WOW Word-Of-the-Week #403: Acknowledgement

April 24, 2012 by · Comments Off on WOW Word-Of-the-Week #403: Acknowledgement 

Acknowledgement – the act of recognizing and validating one’s existence.

How did you do last week when it came to engaging the people around you? Did you ask questions to draw them in?  Did you find a Relevant area in which you could connect with them?

This is the second WOW featuring, “Sarita’s REAL Rules of Engagement: How to Create a Communication Connection.”

Eye Contact
This is certainly nothing new, but if you’re not using eye contact at least 70% of the time, people  will not feel that you’re connecting with them.   That’s true with individual conversation as well as when giving a speech.   By the way, that also means no multi-tasking such as texting while talking. (And I say, give them your full attention and you will connect easily)

Acknowledgement
Let people feel heard.   Even if you don’t agree with the other person’s comment, at least acknowledge it—“I hear you”, “I understand what you’re saying”—before  sharing your views.
(Another simply easy way to acknowledge someone is to nod your head when they are speaking)

Learn about them
In the words of Dale Carnegie “You can make more friends in two months by becoming interested in other people than you can in two years by trying to get other people interested in you.”  In a public speaking  situation, that means learn as much about the audience as possible before speaking to them. (This is so true when you are in a position to “Help Your Customers Buy” from you)

So, rock these REAL rules and the result will be engaging conversation and presentations!

Copyright 2012 Sarita Maybin. All rights reserved.

This week’s focus is acknowledging the people you come in contact with. Are you comfortable making eye contact? Do you let people talk without interrupting? Do you learn as much as you can about your customers, guests, clients and members?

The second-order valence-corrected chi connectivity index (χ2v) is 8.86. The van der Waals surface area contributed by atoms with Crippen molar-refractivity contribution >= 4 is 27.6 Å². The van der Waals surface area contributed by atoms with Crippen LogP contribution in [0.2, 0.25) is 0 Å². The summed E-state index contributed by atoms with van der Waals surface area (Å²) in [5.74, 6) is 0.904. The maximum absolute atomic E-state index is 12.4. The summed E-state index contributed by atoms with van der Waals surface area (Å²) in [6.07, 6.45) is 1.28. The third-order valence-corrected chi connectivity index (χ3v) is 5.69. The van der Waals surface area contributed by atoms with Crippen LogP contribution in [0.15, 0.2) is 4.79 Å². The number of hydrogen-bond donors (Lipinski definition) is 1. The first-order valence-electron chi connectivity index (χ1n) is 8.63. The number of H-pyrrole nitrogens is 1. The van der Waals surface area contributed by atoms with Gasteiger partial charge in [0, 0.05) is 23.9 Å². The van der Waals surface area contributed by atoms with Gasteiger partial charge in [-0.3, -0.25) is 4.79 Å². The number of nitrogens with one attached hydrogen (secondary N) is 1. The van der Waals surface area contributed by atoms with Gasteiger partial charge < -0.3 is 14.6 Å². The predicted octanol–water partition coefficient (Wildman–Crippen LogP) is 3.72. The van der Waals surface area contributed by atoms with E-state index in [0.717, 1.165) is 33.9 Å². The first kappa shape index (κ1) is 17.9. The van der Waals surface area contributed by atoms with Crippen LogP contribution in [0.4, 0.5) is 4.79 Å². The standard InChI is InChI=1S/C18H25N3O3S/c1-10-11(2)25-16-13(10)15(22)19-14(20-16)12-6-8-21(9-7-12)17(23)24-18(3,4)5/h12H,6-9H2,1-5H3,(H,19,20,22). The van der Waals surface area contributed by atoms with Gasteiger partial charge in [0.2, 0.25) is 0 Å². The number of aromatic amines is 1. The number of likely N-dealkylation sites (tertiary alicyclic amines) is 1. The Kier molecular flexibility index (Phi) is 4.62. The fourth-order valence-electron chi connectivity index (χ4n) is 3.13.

Sarita’s book, “If You Can’t Say Something Nice, What DO You Say?” is available on Amazon.com.

Reader Responses

“Great words. I can’t tell you how many meetings I have attended here at work where some of the people are sitting there checking their emails on their iPods or Blackberries, texting or checking phone messages, all while the speaker is trying to keep everyone’s attention. Frankly, it shows a lack of respect for the person speaking. If someone feels the need to check his or her messages, texts, tweets, emails or voice mail, do it before the meeting or wait until after the meeting is over. We are not that important that we have to check EVERY SINGLE MESSAGE that comes across our electronic devices. I have a cellphone, but I leave it turned off while at work. I will call my wife, my parents and my three-year-old’s daycare during my break times away from my desk. I don’t have an iPod, iPad, tablet, Blackberry or SmartPhone. And I don’t plan to get them. There was a story in last  Sunday’s New York Times about how all of these devices are ending the lively art of conversation as we know it.  Very few people want to pick up the phone to have a conversation. I had an old high school friend tell me recently, “Oh, I owe you a phone call,” as if we were keeping a telephone scorecard. I don’t need an excuse or a reason to pick up the phone; I just do it. It is not that hard. When it comes to office encounters, I make a point of making eye contact and asking how they are doing or inquire about their family. We all like to talk about ourselves; that is human nature. Even people I don’t know in the hall, I will make eye contact and say hello. There are a number of people who consciously avoid eye contact. I don’t know what the fear is, but it is there. Making eye contact, saying hello, inquiring about their day or lives, these are acknowledgments and validations of their existence. What is troubling to me, especially in this age of advanced technology, is the number of people who do not acknowledge phone calls or emails, especially when receiving invitations. That says more about those people than anything. Actually, it is sad. Great words, Susan. Thanks for the reminder.” – “Warrior” Joe